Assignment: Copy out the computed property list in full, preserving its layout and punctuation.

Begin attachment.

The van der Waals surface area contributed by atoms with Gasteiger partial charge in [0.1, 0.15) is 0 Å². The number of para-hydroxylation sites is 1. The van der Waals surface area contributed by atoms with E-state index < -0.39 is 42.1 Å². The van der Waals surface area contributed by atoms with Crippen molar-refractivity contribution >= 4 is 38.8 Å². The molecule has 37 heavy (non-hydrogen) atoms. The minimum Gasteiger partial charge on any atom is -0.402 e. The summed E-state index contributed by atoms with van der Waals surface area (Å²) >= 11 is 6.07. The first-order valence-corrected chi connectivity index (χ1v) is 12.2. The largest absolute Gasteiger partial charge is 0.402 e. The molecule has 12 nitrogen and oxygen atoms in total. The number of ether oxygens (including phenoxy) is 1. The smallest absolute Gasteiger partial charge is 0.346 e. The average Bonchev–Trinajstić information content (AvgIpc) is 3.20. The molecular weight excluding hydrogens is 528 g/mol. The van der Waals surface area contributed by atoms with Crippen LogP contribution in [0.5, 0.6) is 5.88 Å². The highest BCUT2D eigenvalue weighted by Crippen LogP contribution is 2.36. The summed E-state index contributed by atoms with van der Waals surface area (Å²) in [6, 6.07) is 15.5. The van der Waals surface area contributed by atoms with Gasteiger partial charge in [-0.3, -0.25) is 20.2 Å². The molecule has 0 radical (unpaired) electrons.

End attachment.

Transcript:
The van der Waals surface area contributed by atoms with Gasteiger partial charge in [0.1, 0.15) is 0 Å². The number of para-hydroxylation sites is 1. The van der Waals surface area contributed by atoms with E-state index < -0.39 is 42.1 Å². The van der Waals surface area contributed by atoms with Crippen molar-refractivity contribution >= 4 is 38.8 Å². The molecule has 37 heavy (non-hydrogen) atoms. The minimum Gasteiger partial charge on any atom is -0.402 e. The summed E-state index contributed by atoms with van der Waals surface area (Å²) >= 11 is 6.07. The first-order valence-corrected chi connectivity index (χ1v) is 12.2. The largest absolute Gasteiger partial charge is 0.402 e. The molecule has 12 nitrogen and oxygen atoms in total. The number of ether oxygens (including phenoxy) is 1. The smallest absolute Gasteiger partial charge is 0.346 e. The average Bonchev–Trinajstić information content (AvgIpc) is 3.20. The molecular weight excluding hydrogens is 528 g/mol. The van der Waals surface area contributed by atoms with Crippen LogP contribution in [0.5, 0.6) is 5.88 Å². The highest BCUT2D eigenvalue weighted by Crippen LogP contribution is 2.36. The summed E-state index contributed by atoms with van der Waals surface area (Å²) in [6, 6.07) is 15.5. The van der Waals surface area contributed by atoms with Gasteiger partial charge in [-0.3, -0.25) is 20.2 Å². The molecule has 0 radical (unpaired) electrons.